Fischbein, who was born in the area, says the biggest thing to him is to help revitalize West Ossipee by giving people a reason to stop and stay rather than just pass on through. That, and to make delicious beer, of course. On tap you’ll find a number of sessionable beers (lighter, lower alcohol content beers) that are flavorful and easy drinking. Here you can come and enjoy a few brews without sliding under the table.

Though the Hobbs location is certainly a special part of our state’s history, there are other NH breweries that call former farms home. When Smuttynose Brewing Company finally decided to expand, they spent the time to find just the right spot — the historic Towle Farm in Hampton. The location goes back to the late 17th century and the newly opened Hayseed Restaurant is housed in a Victorian-era farmhouse situated right across from the state-of-the-art brewery. The restaurant, which has more than two dozen taps pouring Smuttynose beers, including rare brews and Smuttlabs beers, also strives to keep the food local as well. Don’t miss the daily selections on the “Chef’s Chalkboard,” including the catch of the day and local butchery specials that are made with locally sourced ingredients.

I did say that there’s no ultimate New Hampshire brewery, but Littleton’s Schilling Beer Co. comes incredibly close. The brewery is located in one of the oldest commercial buildings north of Concord — a converted 18th century gristmill on the Ammonoosuc River. Altogether, the owners and the brewery perfectly capture the rustic, outdoors-loving, community-centric, history-steeped culture of the area. They specialize in traditional Belgian, German and Czech styles, but don’t be surprised to taste something new and exciting dreamed up by brewer John Lenzini.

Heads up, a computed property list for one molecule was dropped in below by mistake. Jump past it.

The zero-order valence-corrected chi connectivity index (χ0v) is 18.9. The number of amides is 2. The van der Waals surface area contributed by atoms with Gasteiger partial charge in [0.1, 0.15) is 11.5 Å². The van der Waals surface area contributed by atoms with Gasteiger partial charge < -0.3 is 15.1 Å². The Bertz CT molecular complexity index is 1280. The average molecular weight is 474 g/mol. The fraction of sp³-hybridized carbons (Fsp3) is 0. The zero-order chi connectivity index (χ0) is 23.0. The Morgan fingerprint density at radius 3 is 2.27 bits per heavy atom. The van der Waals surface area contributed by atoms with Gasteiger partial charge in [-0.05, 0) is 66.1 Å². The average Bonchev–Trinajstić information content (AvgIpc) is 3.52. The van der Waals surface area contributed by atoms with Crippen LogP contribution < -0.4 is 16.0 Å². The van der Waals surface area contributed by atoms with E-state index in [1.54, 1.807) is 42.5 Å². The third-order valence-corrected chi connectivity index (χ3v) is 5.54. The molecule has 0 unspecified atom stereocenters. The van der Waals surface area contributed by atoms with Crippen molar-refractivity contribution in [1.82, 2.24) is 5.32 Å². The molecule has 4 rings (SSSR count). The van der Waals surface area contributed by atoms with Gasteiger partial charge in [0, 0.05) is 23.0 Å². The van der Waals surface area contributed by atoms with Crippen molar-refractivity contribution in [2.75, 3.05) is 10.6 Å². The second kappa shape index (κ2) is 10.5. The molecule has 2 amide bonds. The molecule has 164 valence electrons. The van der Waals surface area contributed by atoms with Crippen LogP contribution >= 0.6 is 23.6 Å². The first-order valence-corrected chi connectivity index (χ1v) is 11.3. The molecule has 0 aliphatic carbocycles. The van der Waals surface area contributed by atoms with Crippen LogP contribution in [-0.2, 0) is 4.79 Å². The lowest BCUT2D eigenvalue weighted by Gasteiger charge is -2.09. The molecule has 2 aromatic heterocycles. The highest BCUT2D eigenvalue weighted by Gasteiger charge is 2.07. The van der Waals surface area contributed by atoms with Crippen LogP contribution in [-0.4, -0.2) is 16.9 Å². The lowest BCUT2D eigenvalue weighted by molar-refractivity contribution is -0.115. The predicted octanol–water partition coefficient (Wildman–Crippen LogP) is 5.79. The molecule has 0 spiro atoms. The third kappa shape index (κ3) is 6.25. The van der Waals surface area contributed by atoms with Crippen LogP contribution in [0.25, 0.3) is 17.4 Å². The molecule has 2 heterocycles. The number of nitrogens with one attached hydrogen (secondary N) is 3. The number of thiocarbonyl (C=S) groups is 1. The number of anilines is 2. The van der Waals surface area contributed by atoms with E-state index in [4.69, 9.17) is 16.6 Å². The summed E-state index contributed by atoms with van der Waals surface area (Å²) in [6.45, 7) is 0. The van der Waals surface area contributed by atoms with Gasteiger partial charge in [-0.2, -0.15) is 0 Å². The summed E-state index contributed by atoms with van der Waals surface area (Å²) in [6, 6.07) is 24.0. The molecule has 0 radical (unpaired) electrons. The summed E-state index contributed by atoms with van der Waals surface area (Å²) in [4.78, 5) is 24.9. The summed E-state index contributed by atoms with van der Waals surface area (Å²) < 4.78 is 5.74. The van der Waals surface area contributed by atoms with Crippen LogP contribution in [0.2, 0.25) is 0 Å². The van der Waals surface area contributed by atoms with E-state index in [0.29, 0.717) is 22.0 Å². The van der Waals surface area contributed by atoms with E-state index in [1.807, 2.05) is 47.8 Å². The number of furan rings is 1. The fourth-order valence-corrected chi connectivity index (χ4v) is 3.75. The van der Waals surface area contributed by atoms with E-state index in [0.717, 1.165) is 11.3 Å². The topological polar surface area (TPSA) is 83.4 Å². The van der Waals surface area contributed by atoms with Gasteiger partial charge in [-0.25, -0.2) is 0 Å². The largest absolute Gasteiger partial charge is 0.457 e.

Find a similar mountain culture vibe and atmosphere at the always-excellent Woodstock Inn, Station & Brewery in North Woodstock. Celebrating 20 years of brewing, this is one of the places that can claim credit for starting the craft beer movement in New Hampshire along with other long-standing breweries including Portsmouth Brewery, Moat Mountain Smoke House & Brewing Co. in North Conway, Elm City Brewing Company in Keene, Milly’s Tavern in Manchester, Flying Goose Brew Pub & Grille in New London, Tuckerman Brewing Company in Conway and Martha’s Exchange in Nashua. Consider them the must-visit breweries to fully understand New Hampshire’s craft beer movement roots.

Though not open at press time, Millyard Brewery in Nashua gave us a sneak peek into their operation, which is opening by the end of the year. Nashua, like nearby Manchester, was once home to a booming textile mill industry in the 19th and early 20th centuries. It’s this history that inspired co-owners Dean Baxter and Ken Unsworth to offer four year-round beers that celebrate Nashua’s mill past. Look for the Jackson IPA, which was named for the Jackson Manufacturing Company of the mid 1800s; The Amoskeag Pilsener was named for Manchester’s Amoskeag Mills, which were leaders in their time; Boot Porter comes from Kirk Boot, a founding leader of the Merrimack Mills in Lowell; and, last but not least, there is the Nashua Pale Ale, Millyard Brewery’s session ale.